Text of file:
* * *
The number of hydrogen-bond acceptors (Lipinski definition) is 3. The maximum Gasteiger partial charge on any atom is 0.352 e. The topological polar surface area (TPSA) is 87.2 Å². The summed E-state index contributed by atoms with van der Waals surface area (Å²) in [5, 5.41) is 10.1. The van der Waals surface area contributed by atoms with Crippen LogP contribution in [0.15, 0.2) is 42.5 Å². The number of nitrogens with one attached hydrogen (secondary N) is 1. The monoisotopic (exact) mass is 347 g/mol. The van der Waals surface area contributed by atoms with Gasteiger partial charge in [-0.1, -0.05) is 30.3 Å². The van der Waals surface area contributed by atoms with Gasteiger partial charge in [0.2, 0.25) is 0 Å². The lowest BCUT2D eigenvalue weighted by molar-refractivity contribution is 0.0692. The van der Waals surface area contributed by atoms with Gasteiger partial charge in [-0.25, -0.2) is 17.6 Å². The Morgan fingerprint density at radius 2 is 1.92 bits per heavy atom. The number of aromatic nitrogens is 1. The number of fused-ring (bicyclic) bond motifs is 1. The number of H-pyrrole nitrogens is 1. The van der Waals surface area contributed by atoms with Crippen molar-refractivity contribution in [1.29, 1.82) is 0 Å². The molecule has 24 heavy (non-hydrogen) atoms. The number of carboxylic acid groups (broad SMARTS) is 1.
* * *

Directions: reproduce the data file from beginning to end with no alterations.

The number of hydrogen-bond acceptors (Lipinski definition) is 3. The maximum Gasteiger partial charge on any atom is 0.352 e. The topological polar surface area (TPSA) is 87.2 Å². The summed E-state index contributed by atoms with van der Waals surface area (Å²) in [5, 5.41) is 10.1. The van der Waals surface area contributed by atoms with Crippen LogP contribution in [0.15, 0.2) is 42.5 Å². The number of nitrogens with one attached hydrogen (secondary N) is 1. The monoisotopic (exact) mass is 347 g/mol. The van der Waals surface area contributed by atoms with Gasteiger partial charge in [-0.1, -0.05) is 30.3 Å². The van der Waals surface area contributed by atoms with Gasteiger partial charge in [0.2, 0.25) is 0 Å². The lowest BCUT2D eigenvalue weighted by molar-refractivity contribution is 0.0692. The van der Waals surface area contributed by atoms with Gasteiger partial charge in [-0.25, -0.2) is 17.6 Å². The Morgan fingerprint density at radius 2 is 1.92 bits per heavy atom. The number of aromatic nitrogens is 1. The number of fused-ring (bicyclic) bond motifs is 1. The number of H-pyrrole nitrogens is 1. The van der Waals surface area contributed by atoms with Crippen molar-refractivity contribution in [1.29, 1.82) is 0 Å². The molecule has 24 heavy (non-hydrogen) atoms. The number of carboxylic acid groups (broad SMARTS) is 1.